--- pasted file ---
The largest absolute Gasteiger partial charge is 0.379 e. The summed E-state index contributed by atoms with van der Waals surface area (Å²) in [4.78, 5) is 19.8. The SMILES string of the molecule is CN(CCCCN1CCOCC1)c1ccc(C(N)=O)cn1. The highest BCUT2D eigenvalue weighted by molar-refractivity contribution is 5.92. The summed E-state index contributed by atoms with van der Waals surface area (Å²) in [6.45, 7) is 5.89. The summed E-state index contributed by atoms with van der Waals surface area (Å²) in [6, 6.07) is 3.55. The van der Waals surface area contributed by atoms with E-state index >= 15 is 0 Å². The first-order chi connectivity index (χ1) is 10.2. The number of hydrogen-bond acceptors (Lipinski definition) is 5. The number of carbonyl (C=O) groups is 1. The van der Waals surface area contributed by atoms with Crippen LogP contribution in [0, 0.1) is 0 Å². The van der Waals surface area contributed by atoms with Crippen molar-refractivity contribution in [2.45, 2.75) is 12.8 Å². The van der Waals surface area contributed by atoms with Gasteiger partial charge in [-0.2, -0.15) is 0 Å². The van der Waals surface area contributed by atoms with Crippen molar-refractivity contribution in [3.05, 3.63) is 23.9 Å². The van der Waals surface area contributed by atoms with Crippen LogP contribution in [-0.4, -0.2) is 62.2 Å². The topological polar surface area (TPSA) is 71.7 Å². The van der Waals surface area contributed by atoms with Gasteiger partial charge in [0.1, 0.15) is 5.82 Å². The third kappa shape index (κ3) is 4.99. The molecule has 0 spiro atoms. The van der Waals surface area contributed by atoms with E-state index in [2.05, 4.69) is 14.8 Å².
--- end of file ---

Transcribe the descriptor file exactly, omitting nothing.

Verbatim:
The largest absolute Gasteiger partial charge is 0.379 e. The summed E-state index contributed by atoms with van der Waals surface area (Å²) in [4.78, 5) is 19.8. The SMILES string of the molecule is CN(CCCCN1CCOCC1)c1ccc(C(N)=O)cn1. The highest BCUT2D eigenvalue weighted by molar-refractivity contribution is 5.92. The summed E-state index contributed by atoms with van der Waals surface area (Å²) in [6.45, 7) is 5.89. The summed E-state index contributed by atoms with van der Waals surface area (Å²) in [6, 6.07) is 3.55. The van der Waals surface area contributed by atoms with E-state index >= 15 is 0 Å². The first-order chi connectivity index (χ1) is 10.2. The number of hydrogen-bond acceptors (Lipinski definition) is 5. The number of carbonyl (C=O) groups is 1. The van der Waals surface area contributed by atoms with Crippen LogP contribution in [0, 0.1) is 0 Å². The van der Waals surface area contributed by atoms with Crippen molar-refractivity contribution in [2.45, 2.75) is 12.8 Å². The van der Waals surface area contributed by atoms with Gasteiger partial charge in [-0.2, -0.15) is 0 Å². The van der Waals surface area contributed by atoms with Crippen molar-refractivity contribution in [3.05, 3.63) is 23.9 Å². The van der Waals surface area contributed by atoms with Crippen LogP contribution in [-0.4, -0.2) is 62.2 Å². The topological polar surface area (TPSA) is 71.7 Å². The van der Waals surface area contributed by atoms with Gasteiger partial charge in [0.1, 0.15) is 5.82 Å². The third kappa shape index (κ3) is 4.99. The molecule has 0 spiro atoms. The van der Waals surface area contributed by atoms with E-state index in [2.05, 4.69) is 14.8 Å².